basic-tee-5

 

Going back to the uniform, it looks like the latest wardrobe craze. Remember when we were looking for our “signature style”, our “10 essential” or creating “capsules” ? Well now, we need a uniform. It doesn’t matter if you actually lead 1 or 3 lives (work, evening out and weekends) or leave in an environment with 4 seasons. You just need to say that you have a uniform. Because it shows how much more focused on important things you are than the rest of us.

basic-tee-1

In Haiti, we have about 2 seasons, one when it rains and one when it does not. And you actually don’t need to dress any differently. Because it’s hot. All the time. You just add a rain coat. I have to admit, I started wearing a variation of pretty much the same thing everyday : skinny jeans/pencil skirt, button-up/t-shirt and the occasional dress. You can combine it and you will know how I’m dressed wether in the office, at the supermarket or dining out. So I guess, yes, I have a uniform. If I was to participate in Me-Made-May (I’m not), I would bore the hell out of all of you!

basic-tee-4

 

But here is the problem, I don’t want to to call it like that because it already became a cliché. Trends go so fast online that you can get tired of them before even adopting them! Just like when everyone started “curating” inspiration on Pinterest and their blog. Maybe I can skip to the next wardrobe trend ? Please jump in, do you have a uniform, or a minimalist wardrobe? What do you think will be the next wardrobe trend?

Lastly, I am about to board the plane to New York for a week, in case you are there and want to shop at Mood or just gossip email me!

 

 

Open Skirt Project: final sample in floral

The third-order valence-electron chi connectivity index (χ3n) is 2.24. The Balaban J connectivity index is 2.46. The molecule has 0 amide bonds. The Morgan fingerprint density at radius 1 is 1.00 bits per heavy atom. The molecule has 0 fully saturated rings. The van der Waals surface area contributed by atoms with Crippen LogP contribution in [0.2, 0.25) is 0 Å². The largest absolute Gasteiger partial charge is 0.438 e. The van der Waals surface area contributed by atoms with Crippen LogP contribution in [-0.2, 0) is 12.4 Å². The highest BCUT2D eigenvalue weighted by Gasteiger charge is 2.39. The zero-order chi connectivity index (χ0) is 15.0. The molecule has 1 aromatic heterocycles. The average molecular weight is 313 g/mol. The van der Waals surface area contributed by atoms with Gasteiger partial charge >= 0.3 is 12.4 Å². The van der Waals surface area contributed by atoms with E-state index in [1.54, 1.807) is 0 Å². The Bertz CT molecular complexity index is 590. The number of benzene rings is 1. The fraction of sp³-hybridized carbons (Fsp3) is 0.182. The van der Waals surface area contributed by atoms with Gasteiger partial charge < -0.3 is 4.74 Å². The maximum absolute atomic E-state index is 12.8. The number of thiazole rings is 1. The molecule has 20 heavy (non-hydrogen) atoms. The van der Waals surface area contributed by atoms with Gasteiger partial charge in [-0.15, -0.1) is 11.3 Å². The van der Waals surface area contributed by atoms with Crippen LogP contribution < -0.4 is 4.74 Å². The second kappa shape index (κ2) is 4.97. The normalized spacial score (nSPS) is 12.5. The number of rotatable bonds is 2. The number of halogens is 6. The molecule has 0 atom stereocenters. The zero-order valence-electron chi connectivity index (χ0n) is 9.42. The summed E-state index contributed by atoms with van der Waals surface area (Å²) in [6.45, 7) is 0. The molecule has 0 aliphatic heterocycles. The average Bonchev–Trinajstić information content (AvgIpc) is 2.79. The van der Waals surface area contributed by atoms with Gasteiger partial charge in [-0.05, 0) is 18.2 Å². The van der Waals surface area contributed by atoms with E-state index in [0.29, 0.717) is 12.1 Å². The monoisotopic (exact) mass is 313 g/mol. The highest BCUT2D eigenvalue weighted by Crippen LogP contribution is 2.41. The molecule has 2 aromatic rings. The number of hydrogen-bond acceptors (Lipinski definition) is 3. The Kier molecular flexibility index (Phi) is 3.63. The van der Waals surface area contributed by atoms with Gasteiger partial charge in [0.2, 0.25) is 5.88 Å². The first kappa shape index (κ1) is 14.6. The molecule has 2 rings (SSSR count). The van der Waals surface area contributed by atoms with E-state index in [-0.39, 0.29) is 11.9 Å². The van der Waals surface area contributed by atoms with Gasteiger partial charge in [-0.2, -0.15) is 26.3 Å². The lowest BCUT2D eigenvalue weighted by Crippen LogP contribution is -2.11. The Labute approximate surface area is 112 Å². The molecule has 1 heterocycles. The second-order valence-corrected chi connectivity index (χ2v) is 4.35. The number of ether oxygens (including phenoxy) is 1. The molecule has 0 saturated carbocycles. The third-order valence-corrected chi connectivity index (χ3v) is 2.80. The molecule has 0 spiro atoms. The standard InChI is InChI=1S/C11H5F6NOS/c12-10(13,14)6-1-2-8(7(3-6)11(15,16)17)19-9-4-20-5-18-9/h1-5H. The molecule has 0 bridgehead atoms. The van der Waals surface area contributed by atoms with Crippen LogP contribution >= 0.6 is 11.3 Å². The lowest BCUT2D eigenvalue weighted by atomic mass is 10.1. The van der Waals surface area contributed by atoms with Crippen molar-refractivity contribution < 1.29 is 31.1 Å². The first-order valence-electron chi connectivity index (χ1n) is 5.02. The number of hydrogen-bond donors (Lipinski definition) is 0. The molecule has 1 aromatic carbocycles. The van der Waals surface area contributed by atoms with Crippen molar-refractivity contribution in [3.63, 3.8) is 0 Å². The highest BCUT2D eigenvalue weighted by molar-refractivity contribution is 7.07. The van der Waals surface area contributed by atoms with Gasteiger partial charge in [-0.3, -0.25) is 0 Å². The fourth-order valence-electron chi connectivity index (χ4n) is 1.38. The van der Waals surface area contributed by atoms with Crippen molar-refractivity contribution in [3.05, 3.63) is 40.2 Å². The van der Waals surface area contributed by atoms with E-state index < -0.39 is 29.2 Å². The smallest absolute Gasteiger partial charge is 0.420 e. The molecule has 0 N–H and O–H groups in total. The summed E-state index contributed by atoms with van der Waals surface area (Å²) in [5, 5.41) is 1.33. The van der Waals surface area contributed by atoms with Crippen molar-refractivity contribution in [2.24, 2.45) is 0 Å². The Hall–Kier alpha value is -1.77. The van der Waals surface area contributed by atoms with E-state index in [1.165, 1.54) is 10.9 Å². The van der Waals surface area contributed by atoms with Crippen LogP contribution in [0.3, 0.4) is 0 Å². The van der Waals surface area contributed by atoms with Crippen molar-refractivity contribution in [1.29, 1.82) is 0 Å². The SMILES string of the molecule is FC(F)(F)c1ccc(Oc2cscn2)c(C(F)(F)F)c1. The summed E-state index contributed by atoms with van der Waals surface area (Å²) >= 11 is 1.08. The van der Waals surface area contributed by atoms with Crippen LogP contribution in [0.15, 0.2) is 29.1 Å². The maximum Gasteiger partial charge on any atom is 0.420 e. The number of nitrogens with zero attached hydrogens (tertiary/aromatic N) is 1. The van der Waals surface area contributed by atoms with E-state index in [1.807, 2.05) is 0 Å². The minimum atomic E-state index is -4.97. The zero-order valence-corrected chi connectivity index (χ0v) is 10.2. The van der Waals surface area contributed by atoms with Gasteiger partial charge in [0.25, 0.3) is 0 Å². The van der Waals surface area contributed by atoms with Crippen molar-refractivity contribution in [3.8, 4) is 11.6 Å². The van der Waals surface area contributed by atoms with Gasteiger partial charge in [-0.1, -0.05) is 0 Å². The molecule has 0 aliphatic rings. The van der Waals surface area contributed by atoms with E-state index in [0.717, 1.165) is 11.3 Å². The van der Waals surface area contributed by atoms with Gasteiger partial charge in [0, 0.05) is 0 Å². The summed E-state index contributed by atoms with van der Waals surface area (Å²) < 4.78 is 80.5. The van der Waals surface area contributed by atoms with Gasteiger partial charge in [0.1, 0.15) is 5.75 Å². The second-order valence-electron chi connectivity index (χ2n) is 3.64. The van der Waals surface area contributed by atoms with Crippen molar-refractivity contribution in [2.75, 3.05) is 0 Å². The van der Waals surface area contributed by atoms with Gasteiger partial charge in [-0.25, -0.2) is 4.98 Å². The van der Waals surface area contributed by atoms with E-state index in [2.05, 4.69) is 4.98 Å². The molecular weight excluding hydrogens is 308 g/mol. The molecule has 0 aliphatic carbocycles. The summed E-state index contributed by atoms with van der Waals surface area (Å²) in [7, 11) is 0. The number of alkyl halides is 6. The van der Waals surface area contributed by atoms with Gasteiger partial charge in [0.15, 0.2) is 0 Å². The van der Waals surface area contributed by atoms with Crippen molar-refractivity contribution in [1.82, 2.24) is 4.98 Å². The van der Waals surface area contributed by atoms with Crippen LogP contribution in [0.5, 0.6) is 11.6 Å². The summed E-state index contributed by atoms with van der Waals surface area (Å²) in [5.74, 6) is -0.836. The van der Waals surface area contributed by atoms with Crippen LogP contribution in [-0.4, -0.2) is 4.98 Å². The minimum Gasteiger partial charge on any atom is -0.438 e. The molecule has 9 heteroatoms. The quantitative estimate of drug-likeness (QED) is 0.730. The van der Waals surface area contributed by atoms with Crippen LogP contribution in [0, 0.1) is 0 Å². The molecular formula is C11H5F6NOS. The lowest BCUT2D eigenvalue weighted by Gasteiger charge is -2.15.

Dear readers,

I have been talking about this project for a good 6 months and I think I am almost there. I showed you toiles and I felt quite of bad for not updating the blog about it… I always wanted to know what it took to develop pdf sewing patterns from scratch to a product usable by others than me. I did learn a lot and I still have a lot of work to do. So far, my 2 main take-away are:

  • It’s not the patternmaking or the grading that takes the most time.
  • Writing instructions is really really hard.

OSP floral-13
I will probably write a post or two when I have some time about what I learnt. I feel some secrecy I cannot explain around the process. For instance, the tiling in Illustrator. Nobody explains clearly how they do it. I have to say that it is a bit annoying to figure it out but once you do your grid you can reuse it for any pattern. So I decided that I will share my grid with you and maybe save some time to people who wants to tile their patterns. Hopefully it will lead to more time to be spent on the patterns themselves!

For this last (?) version of the pattern, I smoothed the hip curve, updated the vent construction and fused the whole hem and vent area. But most of the work went to the pdf, making sure that lines were showing up everywhere they should. Also it is layered, if you use Acrobat Reader, you can choose which size you want to print.